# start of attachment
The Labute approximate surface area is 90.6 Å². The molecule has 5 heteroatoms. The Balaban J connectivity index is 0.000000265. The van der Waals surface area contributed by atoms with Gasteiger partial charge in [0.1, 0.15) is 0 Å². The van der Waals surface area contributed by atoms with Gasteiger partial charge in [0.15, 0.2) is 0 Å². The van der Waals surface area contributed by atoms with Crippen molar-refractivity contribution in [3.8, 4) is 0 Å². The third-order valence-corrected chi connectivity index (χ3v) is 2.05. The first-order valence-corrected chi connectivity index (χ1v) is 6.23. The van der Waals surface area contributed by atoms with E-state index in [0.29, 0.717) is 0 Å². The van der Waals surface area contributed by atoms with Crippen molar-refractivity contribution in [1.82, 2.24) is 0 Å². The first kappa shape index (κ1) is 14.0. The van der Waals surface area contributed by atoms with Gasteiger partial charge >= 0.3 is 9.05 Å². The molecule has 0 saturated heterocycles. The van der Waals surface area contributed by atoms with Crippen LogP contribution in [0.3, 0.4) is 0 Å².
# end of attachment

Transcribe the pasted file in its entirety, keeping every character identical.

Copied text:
The Labute approximate surface area is 90.6 Å². The molecule has 5 heteroatoms. The Balaban J connectivity index is 0.000000265. The van der Waals surface area contributed by atoms with Gasteiger partial charge in [0.1, 0.15) is 0 Å². The van der Waals surface area contributed by atoms with Gasteiger partial charge in [0.15, 0.2) is 0 Å². The van der Waals surface area contributed by atoms with Crippen molar-refractivity contribution in [3.8, 4) is 0 Å². The third-order valence-corrected chi connectivity index (χ3v) is 2.05. The first-order valence-corrected chi connectivity index (χ1v) is 6.23. The van der Waals surface area contributed by atoms with E-state index in [0.29, 0.717) is 0 Å². The van der Waals surface area contributed by atoms with Crippen molar-refractivity contribution in [1.82, 2.24) is 0 Å². The first kappa shape index (κ1) is 14.0. The van der Waals surface area contributed by atoms with Gasteiger partial charge >= 0.3 is 9.05 Å². The molecule has 0 saturated heterocycles. The van der Waals surface area contributed by atoms with Crippen LogP contribution in [0.3, 0.4) is 0 Å².